- Web 3.0 is the next version of internet, where services will run on blockchain. It is a decentralized internet that runs on a public blockchain, which is also used for cryptocurrency transactions.
- It will be permissionless and democratic. For instance: Twitter will not be able to censor posts and Facebook will not be able to maintain a database of billions of users that can be potentially used to influence elections.
- In a Web 3.0 universe, people will control their own data and will be able to move around from social media to email to shopping using a single personalized account, creating a public record on blockchain of all that activity.
- Tim Berners-Lee, inventor of World Wide Web, intended that internet would be a collaborative medium, a place where all meet and read and write. But the current situation is entirely opposite, with big tech companies acting as gatekeepers to all that’s on World Wide Web (W3).
- All data will be interconnected in a decentralized way, unlike current generation of internet (Web 2.0), where data is mostly stored in centralized repositories.
- Key features of Web 3.0 are: Ubiquity, Semantic Web, Artificial Intelligence and 3D Graphics.
- Examples of Web 3.0: Most recent example of Web 3.0 are the NFTs or non-fungible tokens.
Evolution of World Wide Web
|THREE STAGES OF INTERNET CONSUMPTION|
|Time period||1990-2005||2005-till date||2021 –|
|Where data is stored||Server’s file system||On-premises/Cloud||Blockchain, distributed across multiple networks|
|Examples||Static web pages||User generated content like Social media, and web applications like e-commerce etc…||NFTs, cryptocurrency transaction|
|Who owns data||Companies running the webpages||Companies that host application, cloud service providers||No one owns the data|
|Transacting||No transaction possible||Payment gateways for currency transactions||Transaction happens using crypto tokens|
- Web 1.0 [1990 – 2000]: It is regarded as first generation of World Wide Web. Also known as Syntactic web or read only web. Mostly, Web 1.0 was limited to searching info and reading what’s already there. There was little user interaction or content contribution. It was disorganized and overwhelming, and soon it came to be dominated by AOL, CompuServe, early Yahoo and other portals. These online service providers were gateway to Web 1.0. (HTML 1.0)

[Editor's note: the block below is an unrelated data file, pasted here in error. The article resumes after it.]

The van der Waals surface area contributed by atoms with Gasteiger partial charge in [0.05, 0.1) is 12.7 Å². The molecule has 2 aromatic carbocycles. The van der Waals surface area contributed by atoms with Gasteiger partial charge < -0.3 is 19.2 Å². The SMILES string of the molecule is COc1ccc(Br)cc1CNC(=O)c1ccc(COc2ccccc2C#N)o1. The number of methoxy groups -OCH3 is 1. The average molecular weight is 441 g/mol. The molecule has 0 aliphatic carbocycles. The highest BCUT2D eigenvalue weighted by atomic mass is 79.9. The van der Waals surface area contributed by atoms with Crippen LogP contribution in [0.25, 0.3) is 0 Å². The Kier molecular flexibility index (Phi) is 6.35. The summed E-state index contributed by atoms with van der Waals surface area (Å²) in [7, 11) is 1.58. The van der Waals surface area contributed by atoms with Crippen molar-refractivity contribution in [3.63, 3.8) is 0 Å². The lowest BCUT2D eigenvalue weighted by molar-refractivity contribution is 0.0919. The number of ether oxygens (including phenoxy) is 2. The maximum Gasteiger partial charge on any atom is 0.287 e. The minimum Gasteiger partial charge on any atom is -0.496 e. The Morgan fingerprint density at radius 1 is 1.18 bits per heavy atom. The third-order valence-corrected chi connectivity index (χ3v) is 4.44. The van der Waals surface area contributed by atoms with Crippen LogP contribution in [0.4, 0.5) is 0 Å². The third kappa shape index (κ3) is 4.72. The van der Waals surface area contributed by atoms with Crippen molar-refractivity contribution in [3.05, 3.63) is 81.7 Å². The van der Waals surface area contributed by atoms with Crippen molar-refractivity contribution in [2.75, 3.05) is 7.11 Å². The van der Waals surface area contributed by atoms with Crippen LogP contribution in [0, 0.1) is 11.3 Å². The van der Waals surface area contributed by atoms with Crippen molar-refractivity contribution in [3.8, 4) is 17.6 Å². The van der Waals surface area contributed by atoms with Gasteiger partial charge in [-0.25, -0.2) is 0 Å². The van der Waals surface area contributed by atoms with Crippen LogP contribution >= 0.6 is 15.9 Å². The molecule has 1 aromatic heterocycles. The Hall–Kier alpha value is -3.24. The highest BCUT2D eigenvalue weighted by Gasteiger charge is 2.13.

- Web 2.0 [from mid-2000s]: This phase was characterised by enhanced user experience and made internet interactive. Also known as Social Web or read-write web. It enabled users to participate in content creation on social networks, blogs, sharing sites and more. Search engines (Google) and social media platforms (Facebook, Twitter) driven by user-generated content disrupted media, advertising and retail industries. Web 2.0’s business model relies on user participation to create fresh content and resultant data being sold to third parties for marketing. Facilitated by HTML 2.0.
- Web 3.0 [yet to arrive]: Next stage of web evolution. It would make internet more intelligent, or process information with near-human-like intelligence through power of AI systems.
Need for Web 3.0
- Loss of privacy: Data is stored in servers of companies that people interact with. Intermediaries become custodians of user data and profit from. For such companies, more time consumers spend creating content, more data company can collect, helping it to improve its AI algorithm and its advertising engine, a key revenue model for the company. This gives rise to issues of privacy, wherein user data is shared for profit without their consent.
- Data ownership: Only centralized repositories are the ones that own user data and profit from it. In Web 3.0, users can own and be properly compensated for their time and data.
- Plagiarism: It’s very easy to copy original content and build a following around it on social media. Plagiarism makes it harder for creators to get compensated. Web3 might help address that issue as transparent nature of blockchain makes it easy for anyone to track originator of content.
Key Differences Between Web 2.0 and Web 3.0
- Any information that users share on Web 2.0 is stored with a cloud service provider whereas in Web3, all services are built on top of a blockchain.
- Cloud is controlled by internet giants and is centralized. In blockchain, data is distributed across networks and no single entity owns the information.
Metaverse and Web 3.0
Metaverse is about creating digital avatars and interacting with others in virtual spaces. It does not have to be on a blockchain. The whole point of Web 3.0 is decentralisation.
examples of Web 3.0
- Indian TikTok rival Chingari recently shifted from a Web 2.0 model of incentives for content creators to a Web 3.0 model and is building its token called ‘$GARI’ on Solana blockchain.
- A range of Indian start-ups like Biconomy, Polygon, EPNS, Persistence, and Vauldare working to put together the technological building blocks to make Web 3.0’s mass adoption a reality.